This renewed sense of confidence gave her the courage to start her family child care home, Mister Sun, about four years ago. And parents seem to agree that she is teaching young learners the right way. “When I opened my day care,” she recalls, “the first person who signed up with me was a pregnant mom. Her son, Riley, started in my day care when he was three months old, and by the time he was 2 ½ years old, his mom was expecting another child. When she tried to enroll her baby in my program, I didn’t have any open spots. Still, she pleaded with me to take her daughter, even if it was only for one day a week, because she had seen how kind Riley had turned out. The mom didn’t think he would have learned to be so kind anywhere else,” Marjorie says, “and when she told me that, it touched my heart.”

Kindness counts for a lot, so “I try to be as kind and loving to the children as I can,” Marjorie says. And she believes that leaves a lasting impression on the children. ‘I don’t think they’re going to remember my name in the long run. They’re likely to forget the games we played and the songs we sang. But I do think they’ll remember that someone hugged them when they were crying, and someone kissed them when they were happy. That’s what really matters to me,” she says.

Marjorie also cares a great deal about supporting colleagues who come here from Brazil and might be facing the challenges she’s managed to overcome. After earning her CDA, she became a Professional Development Specialist because there was only one other Portuguese -speaking PD Specialist in Massachusetts. “She was my CDA instructor,” Marjorie explains, “and she urged me to apply to be a PD Specialist because we need more bilingual people to do CDA assessments in our state. And I’m glad she gave me that push because I want to serve other folks in the community from which I come.”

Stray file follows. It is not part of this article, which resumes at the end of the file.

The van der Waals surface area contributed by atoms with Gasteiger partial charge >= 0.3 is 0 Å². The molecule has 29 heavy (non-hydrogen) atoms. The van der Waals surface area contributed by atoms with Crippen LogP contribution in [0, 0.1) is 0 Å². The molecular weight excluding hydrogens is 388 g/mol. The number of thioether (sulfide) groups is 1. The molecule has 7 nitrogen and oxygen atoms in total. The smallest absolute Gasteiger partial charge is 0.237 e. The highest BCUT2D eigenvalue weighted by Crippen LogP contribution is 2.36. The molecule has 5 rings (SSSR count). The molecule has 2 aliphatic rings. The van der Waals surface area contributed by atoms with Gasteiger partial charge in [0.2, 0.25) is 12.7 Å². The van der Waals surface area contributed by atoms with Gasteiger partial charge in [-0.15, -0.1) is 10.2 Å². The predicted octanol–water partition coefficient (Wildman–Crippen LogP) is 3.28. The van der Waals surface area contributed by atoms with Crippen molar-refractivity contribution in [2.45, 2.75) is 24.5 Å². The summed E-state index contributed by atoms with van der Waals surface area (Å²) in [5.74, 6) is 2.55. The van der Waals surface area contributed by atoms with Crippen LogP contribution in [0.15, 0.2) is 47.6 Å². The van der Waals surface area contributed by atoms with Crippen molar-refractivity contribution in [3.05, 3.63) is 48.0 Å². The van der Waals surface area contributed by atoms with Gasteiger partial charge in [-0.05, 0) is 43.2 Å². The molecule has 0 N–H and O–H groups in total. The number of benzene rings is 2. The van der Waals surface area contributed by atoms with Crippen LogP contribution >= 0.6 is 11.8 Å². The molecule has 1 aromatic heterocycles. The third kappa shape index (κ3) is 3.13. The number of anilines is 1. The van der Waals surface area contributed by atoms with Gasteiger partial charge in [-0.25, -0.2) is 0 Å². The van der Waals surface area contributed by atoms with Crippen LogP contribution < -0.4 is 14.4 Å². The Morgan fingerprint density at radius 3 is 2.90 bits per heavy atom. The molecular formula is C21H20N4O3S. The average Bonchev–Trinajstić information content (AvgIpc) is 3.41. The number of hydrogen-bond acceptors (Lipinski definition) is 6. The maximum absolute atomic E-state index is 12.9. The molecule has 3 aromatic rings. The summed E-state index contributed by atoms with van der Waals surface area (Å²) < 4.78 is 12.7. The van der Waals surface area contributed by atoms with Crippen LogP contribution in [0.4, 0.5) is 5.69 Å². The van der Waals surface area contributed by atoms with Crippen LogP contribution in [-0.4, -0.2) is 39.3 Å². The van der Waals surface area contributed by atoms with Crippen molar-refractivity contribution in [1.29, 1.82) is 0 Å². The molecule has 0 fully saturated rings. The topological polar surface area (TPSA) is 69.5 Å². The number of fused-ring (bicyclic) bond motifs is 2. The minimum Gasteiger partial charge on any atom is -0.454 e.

Many of them have questions about regulations and training, so Marjorie started a support group to help them out. “I saw the need for a group like this when I was taking my CDA classes at a community college, where I met a lot of fellow Brazilians. We started with four people and became known when people heard we were helping people with their career struggles, especially the language barrier many Portuguese-speaking teachers face.”

So, one of the things her group did was to speak up about the need for more quality trainings in Portuguese. And now the state is offering free training for Brazilians in their native language. “This is a huge step for our community,” Marjorie says, and she’s working to help it make added strides by representing family child care providers on the Mass Bay Community College Education Program Advisory Board. She participates in board meetings and discussions with educational groups, gives advice on meeting the needs of her field, advocates for needed changes in policies and regulations, and gives support to Mass Bay students.